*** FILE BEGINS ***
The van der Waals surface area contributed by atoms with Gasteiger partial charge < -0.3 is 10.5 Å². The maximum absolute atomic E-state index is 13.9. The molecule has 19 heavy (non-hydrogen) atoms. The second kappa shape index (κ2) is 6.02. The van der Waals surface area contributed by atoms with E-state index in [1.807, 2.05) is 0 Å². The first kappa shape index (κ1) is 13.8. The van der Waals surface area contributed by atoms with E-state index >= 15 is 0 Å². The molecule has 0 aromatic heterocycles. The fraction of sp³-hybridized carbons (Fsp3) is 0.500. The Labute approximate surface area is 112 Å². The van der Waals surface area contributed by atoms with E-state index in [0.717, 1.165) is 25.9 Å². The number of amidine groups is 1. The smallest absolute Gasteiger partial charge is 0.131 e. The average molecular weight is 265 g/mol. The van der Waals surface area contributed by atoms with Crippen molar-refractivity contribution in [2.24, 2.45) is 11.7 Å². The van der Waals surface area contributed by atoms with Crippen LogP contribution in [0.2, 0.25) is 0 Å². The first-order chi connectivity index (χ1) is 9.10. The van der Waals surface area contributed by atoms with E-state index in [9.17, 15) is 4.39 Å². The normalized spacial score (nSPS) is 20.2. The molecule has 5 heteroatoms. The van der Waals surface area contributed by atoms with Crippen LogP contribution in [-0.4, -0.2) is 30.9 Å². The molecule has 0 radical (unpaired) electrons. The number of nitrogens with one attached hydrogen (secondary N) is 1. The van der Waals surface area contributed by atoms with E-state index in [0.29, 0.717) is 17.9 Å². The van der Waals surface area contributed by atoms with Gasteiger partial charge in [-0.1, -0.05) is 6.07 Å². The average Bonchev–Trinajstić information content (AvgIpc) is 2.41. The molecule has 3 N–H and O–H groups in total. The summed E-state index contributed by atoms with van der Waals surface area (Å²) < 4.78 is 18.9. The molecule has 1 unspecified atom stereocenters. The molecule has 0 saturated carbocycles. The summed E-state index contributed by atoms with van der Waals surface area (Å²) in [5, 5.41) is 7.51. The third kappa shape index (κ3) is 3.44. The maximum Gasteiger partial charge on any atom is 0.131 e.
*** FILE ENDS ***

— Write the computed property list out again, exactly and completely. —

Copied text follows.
The van der Waals surface area contributed by atoms with Gasteiger partial charge < -0.3 is 10.5 Å². The maximum absolute atomic E-state index is 13.9. The molecule has 19 heavy (non-hydrogen) atoms. The second kappa shape index (κ2) is 6.02. The van der Waals surface area contributed by atoms with E-state index in [1.807, 2.05) is 0 Å². The first kappa shape index (κ1) is 13.8. The van der Waals surface area contributed by atoms with E-state index >= 15 is 0 Å². The molecule has 0 aromatic heterocycles. The fraction of sp³-hybridized carbons (Fsp3) is 0.500. The Labute approximate surface area is 112 Å². The van der Waals surface area contributed by atoms with E-state index in [0.717, 1.165) is 25.9 Å². The number of amidine groups is 1. The smallest absolute Gasteiger partial charge is 0.131 e. The average molecular weight is 265 g/mol. The van der Waals surface area contributed by atoms with Crippen molar-refractivity contribution in [2.24, 2.45) is 11.7 Å². The van der Waals surface area contributed by atoms with Crippen LogP contribution in [0.2, 0.25) is 0 Å². The first-order chi connectivity index (χ1) is 9.10. The van der Waals surface area contributed by atoms with E-state index in [9.17, 15) is 4.39 Å². The normalized spacial score (nSPS) is 20.2. The molecule has 5 heteroatoms. The van der Waals surface area contributed by atoms with Crippen LogP contribution in [-0.4, -0.2) is 30.9 Å². The molecule has 0 radical (unpaired) electrons. The number of nitrogens with one attached hydrogen (secondary N) is 1. The van der Waals surface area contributed by atoms with E-state index in [0.29, 0.717) is 17.9 Å². The van der Waals surface area contributed by atoms with Gasteiger partial charge in [-0.1, -0.05) is 6.07 Å². The average Bonchev–Trinajstić information content (AvgIpc) is 2.41. The molecule has 3 N–H and O–H groups in total. The summed E-state index contributed by atoms with van der Waals surface area (Å²) < 4.78 is 18.9. The molecule has 1 unspecified atom stereocenters. The molecule has 0 saturated carbocycles. The summed E-state index contributed by atoms with van der Waals surface area (Å²) in [5, 5.41) is 7.51. The third kappa shape index (κ3) is 3.44. The maximum Gasteiger partial charge on any atom is 0.131 e.